Hatching Answers to Long-Held Questionsby Mitch Lies
Capital Press, November 26, 2004
ALSEA, Ore. -- After more than 30 years of looking for answers, a leading Oregon fish biologist believes it’s now only a matter of time before scientists understand the complex relationship between wild and hatchery salmon.
Key to the newfound optimism surfacing in Mario Solazzi, a research project leader for the Oregon Department of Fish and Wildlife, is a state-of-the-art hatchery research center under construction in the Oregon Coast Range.
The center, Solazzi said, will help scientists understand if genetics dictate differences in behavior between wild and hatchery fish or if it is possible to remove those differences by altering hatchery environments. The center also could help scientists improve survival rates of hatchery fish.
“I’ve been with the department for 30 years, and when I started, hatchery and wild issues were an issue. Thirty years later, they are still an issue,” Solazzi said. “Part of the reason is we’re not set up to do the experiments that will provide us with answers.”
One key to unearthing answers to questions over genetic differences in the fish is the ability to conduct experiments in controlled environments. By holding the environmental constant, scientists can discover genetic differences or similarities, Solazzi said.
Scientists may find that hatchery fish take on characteristics of wild stock by mimicking wild conditions in hatcheries – a finding that could result in the use of hatchery fish to replenish wild stocks. Or suspicions that hatchery fish will always lower survival rates of wild stock when interbreeding may prove true.
“There are a lot of questions that need to be answered,” Solazzi said.
The center, a $7 million research facility funded in large part by grants from the Oregon Watershed Enhancement Board, will be operated by Oregon State University and the Oregon Department of Fish and Wildlife. The facility includes raceways, which are 250-foot-long, 25-foot-wide segregated pools designed for experimental purposes, and hatchery rearing pools, which are designed to operate as a production hatchery for winter steelhead harvest. The raceways and rearing pools will be filled with water from the Alsea River.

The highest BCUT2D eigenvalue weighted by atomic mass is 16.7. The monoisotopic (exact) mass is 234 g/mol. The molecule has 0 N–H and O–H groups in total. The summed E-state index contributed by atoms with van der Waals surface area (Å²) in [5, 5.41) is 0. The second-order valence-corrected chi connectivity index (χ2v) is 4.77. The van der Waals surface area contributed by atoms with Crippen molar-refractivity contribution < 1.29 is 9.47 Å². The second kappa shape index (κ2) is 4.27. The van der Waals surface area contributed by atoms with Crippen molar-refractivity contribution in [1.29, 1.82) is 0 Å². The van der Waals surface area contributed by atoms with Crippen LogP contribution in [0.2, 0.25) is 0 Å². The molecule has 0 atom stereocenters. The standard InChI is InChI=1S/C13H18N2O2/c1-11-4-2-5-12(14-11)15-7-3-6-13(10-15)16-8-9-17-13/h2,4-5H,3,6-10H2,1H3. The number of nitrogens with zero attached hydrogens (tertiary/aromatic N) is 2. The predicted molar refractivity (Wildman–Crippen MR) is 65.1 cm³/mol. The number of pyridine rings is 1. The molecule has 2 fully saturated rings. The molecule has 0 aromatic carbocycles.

If nothing else, Solazzi said, the facility will provide an opportunity for scientists to determine if they can improve survival rates of hatchery fish by mimicking wild conditions in the rearing pools.
Among experiments on the horizon, scientists are expected to introduce predators into rearing pools and alter feeding practices. Scientists also could introduce flooding just before releasing fish to improve a smolt’s ability to survive in fast water.
The center was proposed by ODFW Director Lindsay Ball prior to the 2003 legislative session and was given a green light by Gov. Ted Kulongoski.
“The governor said: ‘If I don’t give my agency directors the tools to do their jobs, this will never get resolved,’” Solazzi said.
The Oregon Legislature approved funding for the center in the 2003 session.
The center is expected to be operational by July 1 of next year. It is being built on the site of the old Alsea River fish hatchery. It will include a 12,000-square-foot main hatchery center, with an upstairs living area for visiting scientists and three houses to accommodate a full-time staff. The state also plans to build interpretive trails at the center for educational outreach.
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